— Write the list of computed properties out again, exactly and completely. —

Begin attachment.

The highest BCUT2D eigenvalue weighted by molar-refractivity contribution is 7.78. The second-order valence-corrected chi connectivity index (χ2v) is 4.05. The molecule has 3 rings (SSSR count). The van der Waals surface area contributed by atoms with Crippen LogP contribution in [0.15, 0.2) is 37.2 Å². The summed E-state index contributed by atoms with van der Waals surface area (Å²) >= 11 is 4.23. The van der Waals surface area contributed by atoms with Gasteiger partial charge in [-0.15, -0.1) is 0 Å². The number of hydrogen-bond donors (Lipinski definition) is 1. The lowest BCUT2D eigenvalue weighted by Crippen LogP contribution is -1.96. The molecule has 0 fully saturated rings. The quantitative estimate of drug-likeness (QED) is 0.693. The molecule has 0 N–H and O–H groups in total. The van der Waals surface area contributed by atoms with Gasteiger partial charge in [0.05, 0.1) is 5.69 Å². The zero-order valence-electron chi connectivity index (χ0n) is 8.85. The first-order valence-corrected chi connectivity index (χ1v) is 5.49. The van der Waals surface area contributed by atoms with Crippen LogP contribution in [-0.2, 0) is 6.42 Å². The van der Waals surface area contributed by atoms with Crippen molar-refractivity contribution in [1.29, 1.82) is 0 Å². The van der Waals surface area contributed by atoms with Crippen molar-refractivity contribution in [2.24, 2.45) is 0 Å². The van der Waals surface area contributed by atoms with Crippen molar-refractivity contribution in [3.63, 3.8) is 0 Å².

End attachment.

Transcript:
The highest BCUT2D eigenvalue weighted by molar-refractivity contribution is 7.78. The second-order valence-corrected chi connectivity index (χ2v) is 4.05. The molecule has 3 rings (SSSR count). The van der Waals surface area contributed by atoms with Crippen LogP contribution in [0.15, 0.2) is 37.2 Å². The summed E-state index contributed by atoms with van der Waals surface area (Å²) >= 11 is 4.23. The van der Waals surface area contributed by atoms with Gasteiger partial charge in [-0.15, -0.1) is 0 Å². The number of hydrogen-bond donors (Lipinski definition) is 1. The lowest BCUT2D eigenvalue weighted by Crippen LogP contribution is -1.96. The molecule has 0 fully saturated rings. The quantitative estimate of drug-likeness (QED) is 0.693. The molecule has 0 N–H and O–H groups in total. The van der Waals surface area contributed by atoms with Gasteiger partial charge in [0.05, 0.1) is 5.69 Å². The zero-order valence-electron chi connectivity index (χ0n) is 8.85. The first-order valence-corrected chi connectivity index (χ1v) is 5.49. The van der Waals surface area contributed by atoms with Crippen LogP contribution in [-0.2, 0) is 6.42 Å². The van der Waals surface area contributed by atoms with Crippen molar-refractivity contribution in [1.29, 1.82) is 0 Å². The van der Waals surface area contributed by atoms with Crippen molar-refractivity contribution in [2.24, 2.45) is 0 Å². The van der Waals surface area contributed by atoms with Crippen molar-refractivity contribution in [3.63, 3.8) is 0 Å².